Walking across the street for a bottle of milk

Next up: Mamanoes, a new grocery and convenience store opening in the former Gypsy Market space. Antonio Boyd, the owner, has signed a lease and expects to be open by mid-June. He will sell Mr. P’s meats and deli sandwiches, a full selection of wines and beers, grocery staples, and ice cream. The neighbors seems especially appreciative of the ice cream. Boyd has experience at Whole Foods in Rockville, MD and we are all eager to see the paper come off the storefront to reveal an essential neighborhood service.

I was surprised at some disapproval voiced in the room regarding the grocer’s plan to sell single beers. Neighbors stated that such a policy encouraged homeless, recovering alcoholics, and other unfortunates to patronize a store–thereby annoying other customers. Others, however, stressed that it’s customary for gourmet beers to often be “split” from their six-packs and sold individually, for much higher prices than Colt 45, I would guess. So, in the end, Boyd will sell single beers at his discretion (there is no law saying he can’t, by the way).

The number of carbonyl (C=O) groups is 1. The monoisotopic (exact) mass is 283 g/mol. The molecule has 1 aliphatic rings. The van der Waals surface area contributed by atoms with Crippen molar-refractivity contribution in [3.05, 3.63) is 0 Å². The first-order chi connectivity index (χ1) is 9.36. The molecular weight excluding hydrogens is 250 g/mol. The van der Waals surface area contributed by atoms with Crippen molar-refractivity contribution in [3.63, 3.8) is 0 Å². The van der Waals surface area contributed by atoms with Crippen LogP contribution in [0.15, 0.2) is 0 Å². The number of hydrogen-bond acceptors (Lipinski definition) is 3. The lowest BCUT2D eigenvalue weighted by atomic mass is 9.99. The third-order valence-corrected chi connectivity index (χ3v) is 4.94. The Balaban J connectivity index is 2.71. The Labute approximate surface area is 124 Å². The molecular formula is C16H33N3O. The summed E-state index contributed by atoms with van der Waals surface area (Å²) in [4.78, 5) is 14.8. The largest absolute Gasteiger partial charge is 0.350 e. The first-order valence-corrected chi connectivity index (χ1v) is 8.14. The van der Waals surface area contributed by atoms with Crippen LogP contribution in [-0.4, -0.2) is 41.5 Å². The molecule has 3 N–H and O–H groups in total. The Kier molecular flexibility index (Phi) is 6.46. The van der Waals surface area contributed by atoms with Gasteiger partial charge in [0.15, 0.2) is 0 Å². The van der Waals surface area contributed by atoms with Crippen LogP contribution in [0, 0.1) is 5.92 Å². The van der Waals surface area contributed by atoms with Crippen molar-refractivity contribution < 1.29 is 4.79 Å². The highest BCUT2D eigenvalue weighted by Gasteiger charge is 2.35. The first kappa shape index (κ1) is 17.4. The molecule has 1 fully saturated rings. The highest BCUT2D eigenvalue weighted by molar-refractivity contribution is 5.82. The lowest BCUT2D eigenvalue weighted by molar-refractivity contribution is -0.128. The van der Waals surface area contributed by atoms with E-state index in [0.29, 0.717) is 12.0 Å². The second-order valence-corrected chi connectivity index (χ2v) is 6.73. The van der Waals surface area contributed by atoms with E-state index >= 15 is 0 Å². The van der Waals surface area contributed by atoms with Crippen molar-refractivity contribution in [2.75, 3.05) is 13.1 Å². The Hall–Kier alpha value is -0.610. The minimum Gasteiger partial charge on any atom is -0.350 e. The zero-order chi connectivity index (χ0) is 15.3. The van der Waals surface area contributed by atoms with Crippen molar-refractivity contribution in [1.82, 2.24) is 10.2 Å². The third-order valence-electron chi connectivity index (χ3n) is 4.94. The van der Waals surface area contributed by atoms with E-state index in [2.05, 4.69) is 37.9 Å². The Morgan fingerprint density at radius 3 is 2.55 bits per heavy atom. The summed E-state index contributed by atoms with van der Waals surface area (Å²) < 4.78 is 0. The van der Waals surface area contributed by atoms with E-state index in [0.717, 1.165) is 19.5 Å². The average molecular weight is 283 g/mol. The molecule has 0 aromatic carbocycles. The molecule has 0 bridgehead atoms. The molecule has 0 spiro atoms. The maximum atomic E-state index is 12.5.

About to open for dinner

Finally, the neighborhood gave the nod to favorite local coffee shop Urban Standard, which plans to start serving a new dinner menu–with beer and wine–in the near future. I’m sure that I’m not alone wondering what culinary treats Chef Meloy has in store.

A new pub, a new grocery, and dinner next door. I’ll drink to that.